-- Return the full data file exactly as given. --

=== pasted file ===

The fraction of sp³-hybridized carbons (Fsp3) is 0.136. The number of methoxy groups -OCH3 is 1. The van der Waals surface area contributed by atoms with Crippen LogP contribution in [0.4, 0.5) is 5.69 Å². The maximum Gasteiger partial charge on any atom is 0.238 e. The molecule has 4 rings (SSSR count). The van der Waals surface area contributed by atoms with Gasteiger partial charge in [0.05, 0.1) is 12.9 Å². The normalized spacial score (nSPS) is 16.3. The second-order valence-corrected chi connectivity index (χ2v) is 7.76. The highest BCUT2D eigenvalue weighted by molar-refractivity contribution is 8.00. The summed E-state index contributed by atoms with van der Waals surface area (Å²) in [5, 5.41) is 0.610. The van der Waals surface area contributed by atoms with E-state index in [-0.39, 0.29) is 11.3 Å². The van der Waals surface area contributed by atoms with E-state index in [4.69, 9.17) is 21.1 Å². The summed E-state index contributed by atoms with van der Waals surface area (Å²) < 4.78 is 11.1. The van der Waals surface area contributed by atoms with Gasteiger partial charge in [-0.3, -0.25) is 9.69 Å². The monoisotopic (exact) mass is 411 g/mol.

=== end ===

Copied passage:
The fraction of sp³-hybridized carbons (Fsp3) is 0.136. The number of methoxy groups -OCH3 is 1. The van der Waals surface area contributed by atoms with Crippen LogP contribution in [0.4, 0.5) is 5.69 Å². The maximum Gasteiger partial charge on any atom is 0.238 e. The molecule has 4 rings (SSSR count). The van der Waals surface area contributed by atoms with Gasteiger partial charge in [0.05, 0.1) is 12.9 Å². The normalized spacial score (nSPS) is 16.3. The second-order valence-corrected chi connectivity index (χ2v) is 7.76. The highest BCUT2D eigenvalue weighted by molar-refractivity contribution is 8.00. The summed E-state index contributed by atoms with van der Waals surface area (Å²) in [5, 5.41) is 0.610. The van der Waals surface area contributed by atoms with E-state index in [-0.39, 0.29) is 11.3 Å². The van der Waals surface area contributed by atoms with E-state index in [4.69, 9.17) is 21.1 Å². The summed E-state index contributed by atoms with van der Waals surface area (Å²) < 4.78 is 11.1. The van der Waals surface area contributed by atoms with Gasteiger partial charge in [-0.3, -0.25) is 9.69 Å². The monoisotopic (exact) mass is 411 g/mol.